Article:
The Season Finale of “Lost”

There was a lull in the storyline of “Lost” this season, and I was about to give up on the show altogether. But my relationship to the “Lost” series can be compared to Michael Corleone’s relationship to the mafia: “Just when I think I’m out, they pull me back in!” All I can say now is that after the season finale, my attention to this story has been totally reinvigorated.

“Lost” is a fascinating show with a host of religious and philosophical undertones. Characters are named after famous philosophers (e.g., John Locke, Desmond David Hume), storylines are mistaken for religious narratives (e.g., the theory that the island is purgatory), and classic metaphysical dilemmas appear throughout (e.g., fate versus free-will in Desmond’s prognostications).

Yet the real meaning of the story, the point of it all remains a mystery. It’s no wonder that “Lost” still retains a cult following. There are myriads of viewers just waiting to find out the key to understanding that hidden thing just below the surface. When you combine the intrigue with great acting and hidden messages disseminated in each episode, it’s easy to see how people get hooked.

I’m not going to rehash what happened in the season finale, you can watch it for yourself here or read about it here. But the finale did throw a couple of curveballs, and the internet is ablaze with speculation as to what they mean (Warning: spoilers to follow). The big question is this: Who was in the casket?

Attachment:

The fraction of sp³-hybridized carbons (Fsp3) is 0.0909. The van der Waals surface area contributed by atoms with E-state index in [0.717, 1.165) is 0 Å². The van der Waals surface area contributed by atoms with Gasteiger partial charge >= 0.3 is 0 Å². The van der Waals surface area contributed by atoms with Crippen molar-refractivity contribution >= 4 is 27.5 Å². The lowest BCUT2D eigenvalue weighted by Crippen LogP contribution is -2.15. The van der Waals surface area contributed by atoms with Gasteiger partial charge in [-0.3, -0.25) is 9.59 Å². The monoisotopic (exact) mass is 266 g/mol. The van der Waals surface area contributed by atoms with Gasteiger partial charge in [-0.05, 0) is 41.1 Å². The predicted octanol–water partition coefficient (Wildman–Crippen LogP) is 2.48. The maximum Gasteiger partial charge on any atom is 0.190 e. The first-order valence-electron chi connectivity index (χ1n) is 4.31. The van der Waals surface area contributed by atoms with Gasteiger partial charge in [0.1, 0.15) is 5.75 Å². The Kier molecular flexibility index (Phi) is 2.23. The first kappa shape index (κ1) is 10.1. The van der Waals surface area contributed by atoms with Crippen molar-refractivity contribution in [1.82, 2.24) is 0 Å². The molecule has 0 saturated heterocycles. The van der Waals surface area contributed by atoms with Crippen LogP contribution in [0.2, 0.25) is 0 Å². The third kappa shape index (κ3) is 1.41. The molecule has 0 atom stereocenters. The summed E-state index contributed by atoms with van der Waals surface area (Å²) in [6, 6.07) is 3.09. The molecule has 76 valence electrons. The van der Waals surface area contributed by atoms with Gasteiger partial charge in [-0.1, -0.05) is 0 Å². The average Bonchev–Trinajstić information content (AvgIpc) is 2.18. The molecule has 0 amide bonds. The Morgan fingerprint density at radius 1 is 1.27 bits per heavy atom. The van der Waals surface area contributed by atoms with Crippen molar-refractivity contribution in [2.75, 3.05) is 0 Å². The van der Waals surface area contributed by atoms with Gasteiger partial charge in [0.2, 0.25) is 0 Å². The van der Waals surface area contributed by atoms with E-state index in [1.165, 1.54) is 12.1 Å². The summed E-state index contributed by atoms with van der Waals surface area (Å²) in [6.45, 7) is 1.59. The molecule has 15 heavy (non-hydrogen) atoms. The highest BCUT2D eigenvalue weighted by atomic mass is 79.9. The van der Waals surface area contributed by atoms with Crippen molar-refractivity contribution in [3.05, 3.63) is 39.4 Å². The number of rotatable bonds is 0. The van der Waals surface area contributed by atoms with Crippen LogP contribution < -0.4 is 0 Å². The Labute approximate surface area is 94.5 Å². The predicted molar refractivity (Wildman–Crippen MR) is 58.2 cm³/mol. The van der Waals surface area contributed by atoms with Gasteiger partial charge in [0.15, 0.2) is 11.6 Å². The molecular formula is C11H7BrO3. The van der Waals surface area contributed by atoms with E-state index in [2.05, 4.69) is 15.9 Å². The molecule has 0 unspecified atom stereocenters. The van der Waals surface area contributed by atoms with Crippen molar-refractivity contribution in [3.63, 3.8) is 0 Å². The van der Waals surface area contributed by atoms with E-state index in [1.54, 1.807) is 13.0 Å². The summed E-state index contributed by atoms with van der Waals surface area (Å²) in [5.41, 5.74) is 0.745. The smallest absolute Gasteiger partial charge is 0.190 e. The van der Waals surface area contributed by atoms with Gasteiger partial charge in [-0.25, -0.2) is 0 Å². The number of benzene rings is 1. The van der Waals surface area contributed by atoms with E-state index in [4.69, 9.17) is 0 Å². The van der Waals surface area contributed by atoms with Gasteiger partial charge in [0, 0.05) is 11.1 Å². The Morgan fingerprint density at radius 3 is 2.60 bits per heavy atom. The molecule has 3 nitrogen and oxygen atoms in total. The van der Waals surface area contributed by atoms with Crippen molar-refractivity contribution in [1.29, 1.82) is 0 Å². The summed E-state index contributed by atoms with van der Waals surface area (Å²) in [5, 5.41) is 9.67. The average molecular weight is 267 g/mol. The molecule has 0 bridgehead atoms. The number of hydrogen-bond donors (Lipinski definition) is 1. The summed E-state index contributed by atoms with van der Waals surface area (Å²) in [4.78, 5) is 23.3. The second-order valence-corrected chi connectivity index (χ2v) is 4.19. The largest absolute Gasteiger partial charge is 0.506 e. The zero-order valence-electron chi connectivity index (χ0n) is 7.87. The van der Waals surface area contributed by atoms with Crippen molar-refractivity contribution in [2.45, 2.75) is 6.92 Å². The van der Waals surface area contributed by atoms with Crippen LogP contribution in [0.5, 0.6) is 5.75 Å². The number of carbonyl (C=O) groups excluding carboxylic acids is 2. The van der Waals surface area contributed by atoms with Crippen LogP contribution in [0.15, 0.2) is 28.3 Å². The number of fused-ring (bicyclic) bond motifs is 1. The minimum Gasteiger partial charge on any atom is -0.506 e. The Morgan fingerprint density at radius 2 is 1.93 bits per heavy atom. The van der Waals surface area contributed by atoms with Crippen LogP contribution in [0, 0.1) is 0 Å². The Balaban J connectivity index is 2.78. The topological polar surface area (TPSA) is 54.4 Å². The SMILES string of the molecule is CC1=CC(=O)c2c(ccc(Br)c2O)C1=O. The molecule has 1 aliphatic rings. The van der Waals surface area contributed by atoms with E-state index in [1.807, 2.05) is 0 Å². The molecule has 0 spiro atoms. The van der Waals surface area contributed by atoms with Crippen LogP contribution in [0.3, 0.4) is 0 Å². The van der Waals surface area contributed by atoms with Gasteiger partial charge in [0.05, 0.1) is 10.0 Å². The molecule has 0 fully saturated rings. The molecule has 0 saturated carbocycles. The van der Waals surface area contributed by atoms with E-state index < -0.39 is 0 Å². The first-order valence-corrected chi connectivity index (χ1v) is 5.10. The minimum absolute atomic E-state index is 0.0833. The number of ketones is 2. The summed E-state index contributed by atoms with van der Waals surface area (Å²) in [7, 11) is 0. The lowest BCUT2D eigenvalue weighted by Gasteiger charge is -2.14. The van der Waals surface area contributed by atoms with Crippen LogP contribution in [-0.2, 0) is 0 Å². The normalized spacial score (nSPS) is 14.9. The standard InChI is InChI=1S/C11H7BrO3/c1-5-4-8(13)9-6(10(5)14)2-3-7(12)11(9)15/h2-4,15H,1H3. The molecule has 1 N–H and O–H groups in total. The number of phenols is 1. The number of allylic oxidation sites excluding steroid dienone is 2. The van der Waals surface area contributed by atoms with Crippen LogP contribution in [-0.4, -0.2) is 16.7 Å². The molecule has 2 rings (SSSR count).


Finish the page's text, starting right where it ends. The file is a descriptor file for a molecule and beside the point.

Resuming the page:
We do know that as Jack was entering the funeral home, there were clues that the scene was not a flashback but a flashfoward. The name of the funeral home was “Hoffs-Drawlar,” which is an anagram for “Flash Forward.” Everything that happens to Jack in these scenes happens after he gets off the island. This is confirmed by his meeting with Kate at the end.

Some industrious fans of “Lost” have enlarged the newspaper obituary that Jack used to find the funeral home, and some have attempted to read the name of the deceased printed in it. Take a look at it for yourself (see below), and you will see that whoever was in the coffin was a man from New York who had committed suicide by hanging himself from a beam in his loft. Some of the letters of his name are legible: “J—- —-antham.”

So who is it? Everyone will be speculating and debating that very point until next season (8 months away!). And therein is the genius of “Lost.”


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